Reducing rail freight noise: what should we do?
On 3 May, the Community of European Railway and Infrastructure Companies (CER) organised a high-level conference to explore solutions to further reduce rail freight noise. CER was delighted to welcome European Commissioner for Transport Violeta Bulc as a keynote speaker.
Noise pollution remains a major environmental health problem in Europe. According to the European Environment Agency, one in four EU citizens are affected by environmental noise, which is the
See the CER Fact Sheet with more facts and figures here.
While rail is considered the most environmentally friendly transport mode, rail freight noise remains an important source of localised noise pollution. Rail freight noise is the last remaining environmental challenge for the European rail sector, therefore it is a priority topic.
With the kind support of the European Commission, CER organised two panel discussions bringing together high-level speakers from both the EU institutions as well as rail freight CEOs.
The first panel focused on the noise-related regulatory framework, in particular the Noise TSI. While Matthew Baldwin (DG MOVE Deputy Director-General) outlined the EU’s regulatory framework, Sylvie Charles (CEO Rail and Intermodal of SNCF Logistics), Jürgen Wilder (CEO of DB Cargo), Ferdinand Schmidt (Board Member of Rail Cargo Austria), and Jan Kilström (CEO of Green Cargo) provided practical sector insight.
Reducing noise costs money. That’s why the second panel explored the financing possibilities for noise mitigation. Herald Ruijters (Director ‘Investment, Innovative and Sustainable Transport’ at DG MOVE), Michael Cramer (MEP (Greens/EFA, DE)) and Constance Kann, Director of Institutional Relations and Public Affairs at the EIB’s Brussels Office) presented the views and solutions at EU level. Geert Pauwels (CEO of Lineas) and Nicolas Perrin (CEO of SBB Cargo) focused on the sector needs.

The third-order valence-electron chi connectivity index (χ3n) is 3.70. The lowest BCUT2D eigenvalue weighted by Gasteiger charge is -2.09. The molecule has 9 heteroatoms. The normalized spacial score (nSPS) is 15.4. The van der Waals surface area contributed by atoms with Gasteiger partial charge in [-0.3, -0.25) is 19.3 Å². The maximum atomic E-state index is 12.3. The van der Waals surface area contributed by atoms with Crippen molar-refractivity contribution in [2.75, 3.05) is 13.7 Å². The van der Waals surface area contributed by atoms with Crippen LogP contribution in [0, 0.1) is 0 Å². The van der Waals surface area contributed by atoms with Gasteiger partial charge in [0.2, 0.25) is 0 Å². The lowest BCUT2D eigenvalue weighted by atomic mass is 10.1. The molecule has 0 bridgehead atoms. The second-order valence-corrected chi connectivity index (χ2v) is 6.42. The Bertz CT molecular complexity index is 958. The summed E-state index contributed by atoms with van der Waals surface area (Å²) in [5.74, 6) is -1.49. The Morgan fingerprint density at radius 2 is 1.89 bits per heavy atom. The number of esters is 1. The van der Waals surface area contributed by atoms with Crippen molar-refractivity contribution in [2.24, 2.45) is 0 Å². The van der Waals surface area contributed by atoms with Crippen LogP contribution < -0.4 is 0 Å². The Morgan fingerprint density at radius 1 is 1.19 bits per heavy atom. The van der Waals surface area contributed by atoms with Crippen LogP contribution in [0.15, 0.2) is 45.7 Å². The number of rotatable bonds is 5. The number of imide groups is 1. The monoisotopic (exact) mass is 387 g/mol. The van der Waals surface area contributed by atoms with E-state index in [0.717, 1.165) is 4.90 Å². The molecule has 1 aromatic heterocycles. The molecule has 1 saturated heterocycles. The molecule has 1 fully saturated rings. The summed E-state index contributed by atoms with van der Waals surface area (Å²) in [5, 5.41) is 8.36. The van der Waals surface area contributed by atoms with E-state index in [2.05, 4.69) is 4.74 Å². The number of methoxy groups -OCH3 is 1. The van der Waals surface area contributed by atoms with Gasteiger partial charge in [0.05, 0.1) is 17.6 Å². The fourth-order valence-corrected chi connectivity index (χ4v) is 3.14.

To highlight the issues raised at the conference, CER published a fact sheet illustrating the sector’s strategy in reducing noise pollution and the economics of noise reduction measures.
European Transport Commissioner Violeta Bulc stated: “As demand for mobility increases, so does transport noise. This has a negative impact on human health, which can only be addressed through coordinated actions. A comprehensive approach, including joint planning, corridor deployment and co-financing is the most appropriate. It will provide for a satisfactory reduction in rail noise, while preserving the competitiveness of rail freight transport.”
CER Executive Director Libor Lochman said: “The railway sector promotes a freight noise strategy that tackles the problem at the source. Retrofitting is the most effective measure, however the funding for retrofitting of wagons needs to be addressed. The availability of public funding should be consistent with the transport policy goals. CER advocates a pragmatic European approach to rail freight noise abatement. Policymakers should ensure an optimal and efficient general regulatory framework for the successful implementation of rail noise reduction measures while not compromising the sector’s competitiveness.”